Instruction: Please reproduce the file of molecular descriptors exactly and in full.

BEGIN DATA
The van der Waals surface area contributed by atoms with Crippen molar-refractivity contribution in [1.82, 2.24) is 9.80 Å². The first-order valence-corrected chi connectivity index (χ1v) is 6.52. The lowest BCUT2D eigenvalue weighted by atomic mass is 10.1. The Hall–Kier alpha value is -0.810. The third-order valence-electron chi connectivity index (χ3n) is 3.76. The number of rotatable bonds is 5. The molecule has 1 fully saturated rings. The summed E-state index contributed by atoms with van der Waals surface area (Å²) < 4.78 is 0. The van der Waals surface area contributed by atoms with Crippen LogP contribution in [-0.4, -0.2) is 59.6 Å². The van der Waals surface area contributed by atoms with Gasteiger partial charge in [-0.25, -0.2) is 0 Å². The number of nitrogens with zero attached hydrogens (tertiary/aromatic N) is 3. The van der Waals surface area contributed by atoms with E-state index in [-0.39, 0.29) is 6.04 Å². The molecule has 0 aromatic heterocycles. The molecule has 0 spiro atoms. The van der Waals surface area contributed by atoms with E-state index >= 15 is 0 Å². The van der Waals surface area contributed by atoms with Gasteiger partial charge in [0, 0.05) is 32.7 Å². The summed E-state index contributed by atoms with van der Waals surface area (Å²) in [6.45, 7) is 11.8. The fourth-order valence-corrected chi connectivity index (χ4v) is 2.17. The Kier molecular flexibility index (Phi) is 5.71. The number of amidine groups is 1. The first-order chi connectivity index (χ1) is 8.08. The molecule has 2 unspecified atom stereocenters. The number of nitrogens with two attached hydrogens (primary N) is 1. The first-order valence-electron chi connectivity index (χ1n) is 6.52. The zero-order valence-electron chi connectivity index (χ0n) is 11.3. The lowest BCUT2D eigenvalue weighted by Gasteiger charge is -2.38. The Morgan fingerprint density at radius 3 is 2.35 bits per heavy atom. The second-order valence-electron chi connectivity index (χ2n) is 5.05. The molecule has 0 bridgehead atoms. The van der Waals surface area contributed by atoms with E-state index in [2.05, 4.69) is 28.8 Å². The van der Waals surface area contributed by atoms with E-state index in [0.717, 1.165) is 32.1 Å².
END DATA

The van der Waals surface area contributed by atoms with Crippen molar-refractivity contribution in [1.82, 2.24) is 9.80 Å². The first-order valence-corrected chi connectivity index (χ1v) is 6.52. The lowest BCUT2D eigenvalue weighted by atomic mass is 10.1. The Hall–Kier alpha value is -0.810. The third-order valence-electron chi connectivity index (χ3n) is 3.76. The number of rotatable bonds is 5. The molecule has 1 fully saturated rings. The summed E-state index contributed by atoms with van der Waals surface area (Å²) < 4.78 is 0. The van der Waals surface area contributed by atoms with Crippen LogP contribution in [-0.4, -0.2) is 59.6 Å². The van der Waals surface area contributed by atoms with Gasteiger partial charge in [-0.25, -0.2) is 0 Å². The number of nitrogens with zero attached hydrogens (tertiary/aromatic N) is 3. The van der Waals surface area contributed by atoms with E-state index in [-0.39, 0.29) is 6.04 Å². The molecule has 0 aromatic heterocycles. The molecule has 0 spiro atoms. The van der Waals surface area contributed by atoms with E-state index >= 15 is 0 Å². The van der Waals surface area contributed by atoms with Gasteiger partial charge in [0, 0.05) is 32.7 Å². The summed E-state index contributed by atoms with van der Waals surface area (Å²) in [6.45, 7) is 11.8. The fourth-order valence-corrected chi connectivity index (χ4v) is 2.17. The Kier molecular flexibility index (Phi) is 5.71. The number of amidine groups is 1. The first-order chi connectivity index (χ1) is 8.08. The molecule has 2 unspecified atom stereocenters. The number of nitrogens with two attached hydrogens (primary N) is 1. The first-order valence-electron chi connectivity index (χ1n) is 6.52. The zero-order valence-electron chi connectivity index (χ0n) is 11.3. The lowest BCUT2D eigenvalue weighted by Gasteiger charge is -2.38. The Morgan fingerprint density at radius 3 is 2.35 bits per heavy atom. The second-order valence-electron chi connectivity index (χ2n) is 5.05. The molecule has 0 bridgehead atoms. The van der Waals surface area contributed by atoms with E-state index in [2.05, 4.69) is 28.8 Å². The van der Waals surface area contributed by atoms with E-state index in [0.717, 1.165) is 32.1 Å².